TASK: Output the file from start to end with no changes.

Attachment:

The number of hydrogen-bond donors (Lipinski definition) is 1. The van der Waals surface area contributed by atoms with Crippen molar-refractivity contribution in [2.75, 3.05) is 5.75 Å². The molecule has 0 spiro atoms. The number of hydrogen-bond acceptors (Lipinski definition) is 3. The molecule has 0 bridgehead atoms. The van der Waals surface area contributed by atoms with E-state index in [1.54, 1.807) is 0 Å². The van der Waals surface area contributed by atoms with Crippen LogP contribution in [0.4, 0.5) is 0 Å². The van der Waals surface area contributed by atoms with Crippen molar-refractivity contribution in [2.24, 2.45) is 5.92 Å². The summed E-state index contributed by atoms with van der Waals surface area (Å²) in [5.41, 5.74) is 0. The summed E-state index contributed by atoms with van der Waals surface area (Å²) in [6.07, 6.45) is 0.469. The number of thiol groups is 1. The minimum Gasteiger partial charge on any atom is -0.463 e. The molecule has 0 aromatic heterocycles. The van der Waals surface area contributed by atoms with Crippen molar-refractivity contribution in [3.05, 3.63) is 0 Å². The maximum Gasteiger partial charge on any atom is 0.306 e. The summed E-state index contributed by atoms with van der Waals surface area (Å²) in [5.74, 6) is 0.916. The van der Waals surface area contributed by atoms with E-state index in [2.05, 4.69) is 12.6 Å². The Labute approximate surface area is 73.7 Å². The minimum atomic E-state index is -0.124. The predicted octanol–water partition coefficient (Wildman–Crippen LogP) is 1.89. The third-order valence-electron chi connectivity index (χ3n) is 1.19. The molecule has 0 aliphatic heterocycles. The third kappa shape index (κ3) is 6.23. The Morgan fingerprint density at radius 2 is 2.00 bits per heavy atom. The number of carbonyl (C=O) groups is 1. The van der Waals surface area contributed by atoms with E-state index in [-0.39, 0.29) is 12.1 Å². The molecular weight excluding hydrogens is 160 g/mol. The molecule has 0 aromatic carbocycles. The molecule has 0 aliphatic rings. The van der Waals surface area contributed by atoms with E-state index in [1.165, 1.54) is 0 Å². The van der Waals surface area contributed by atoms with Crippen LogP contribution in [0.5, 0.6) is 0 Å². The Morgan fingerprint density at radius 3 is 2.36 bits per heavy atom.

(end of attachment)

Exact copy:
The number of hydrogen-bond donors (Lipinski definition) is 1. The van der Waals surface area contributed by atoms with Crippen molar-refractivity contribution in [2.75, 3.05) is 5.75 Å². The molecule has 0 spiro atoms. The number of hydrogen-bond acceptors (Lipinski definition) is 3. The molecule has 0 bridgehead atoms. The van der Waals surface area contributed by atoms with E-state index in [1.54, 1.807) is 0 Å². The van der Waals surface area contributed by atoms with Crippen LogP contribution in [0.4, 0.5) is 0 Å². The van der Waals surface area contributed by atoms with Crippen molar-refractivity contribution in [2.24, 2.45) is 5.92 Å². The summed E-state index contributed by atoms with van der Waals surface area (Å²) in [5.41, 5.74) is 0. The summed E-state index contributed by atoms with van der Waals surface area (Å²) in [6.07, 6.45) is 0.469. The number of thiol groups is 1. The minimum Gasteiger partial charge on any atom is -0.463 e. The molecule has 0 aromatic heterocycles. The van der Waals surface area contributed by atoms with Crippen molar-refractivity contribution in [3.05, 3.63) is 0 Å². The maximum Gasteiger partial charge on any atom is 0.306 e. The summed E-state index contributed by atoms with van der Waals surface area (Å²) in [5.74, 6) is 0.916. The van der Waals surface area contributed by atoms with E-state index in [2.05, 4.69) is 12.6 Å². The Labute approximate surface area is 73.7 Å². The minimum atomic E-state index is -0.124. The predicted octanol–water partition coefficient (Wildman–Crippen LogP) is 1.89. The third-order valence-electron chi connectivity index (χ3n) is 1.19. The molecule has 0 aliphatic heterocycles. The third kappa shape index (κ3) is 6.23. The Morgan fingerprint density at radius 2 is 2.00 bits per heavy atom. The number of carbonyl (C=O) groups is 1. The van der Waals surface area contributed by atoms with E-state index in [-0.39, 0.29) is 12.1 Å². The molecular weight excluding hydrogens is 160 g/mol. The molecule has 0 aromatic carbocycles. The molecule has 0 aliphatic rings. The van der Waals surface area contributed by atoms with E-state index in [1.165, 1.54) is 0 Å². The van der Waals surface area contributed by atoms with Crippen LogP contribution in [0.5, 0.6) is 0 Å². The Morgan fingerprint density at radius 3 is 2.36 bits per heavy atom.